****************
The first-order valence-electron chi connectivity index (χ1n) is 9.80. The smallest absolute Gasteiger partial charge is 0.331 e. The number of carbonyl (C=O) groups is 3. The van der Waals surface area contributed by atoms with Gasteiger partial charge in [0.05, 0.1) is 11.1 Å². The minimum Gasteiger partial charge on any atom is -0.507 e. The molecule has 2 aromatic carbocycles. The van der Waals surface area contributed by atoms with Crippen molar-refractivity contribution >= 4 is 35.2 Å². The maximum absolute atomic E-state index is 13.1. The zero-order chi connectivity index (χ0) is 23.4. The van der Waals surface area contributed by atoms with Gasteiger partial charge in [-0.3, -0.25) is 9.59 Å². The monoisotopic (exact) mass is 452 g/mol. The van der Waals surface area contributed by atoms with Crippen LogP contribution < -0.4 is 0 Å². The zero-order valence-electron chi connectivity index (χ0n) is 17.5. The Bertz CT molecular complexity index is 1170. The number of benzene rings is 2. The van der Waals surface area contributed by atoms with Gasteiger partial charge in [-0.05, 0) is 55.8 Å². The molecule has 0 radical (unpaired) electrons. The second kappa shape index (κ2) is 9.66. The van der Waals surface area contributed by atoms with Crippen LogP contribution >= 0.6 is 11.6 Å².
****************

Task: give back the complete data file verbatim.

The first-order valence-electron chi connectivity index (χ1n) is 9.80. The smallest absolute Gasteiger partial charge is 0.331 e. The number of carbonyl (C=O) groups is 3. The van der Waals surface area contributed by atoms with Gasteiger partial charge in [0.05, 0.1) is 11.1 Å². The minimum Gasteiger partial charge on any atom is -0.507 e. The molecule has 2 aromatic carbocycles. The van der Waals surface area contributed by atoms with Crippen molar-refractivity contribution >= 4 is 35.2 Å². The maximum absolute atomic E-state index is 13.1. The zero-order chi connectivity index (χ0) is 23.4. The van der Waals surface area contributed by atoms with Gasteiger partial charge in [-0.3, -0.25) is 9.59 Å². The monoisotopic (exact) mass is 452 g/mol. The van der Waals surface area contributed by atoms with Crippen LogP contribution < -0.4 is 0 Å². The zero-order valence-electron chi connectivity index (χ0n) is 17.5. The Bertz CT molecular complexity index is 1170. The number of benzene rings is 2. The van der Waals surface area contributed by atoms with Gasteiger partial charge in [-0.05, 0) is 55.8 Å². The molecule has 0 radical (unpaired) electrons. The second kappa shape index (κ2) is 9.66. The van der Waals surface area contributed by atoms with Crippen LogP contribution >= 0.6 is 11.6 Å².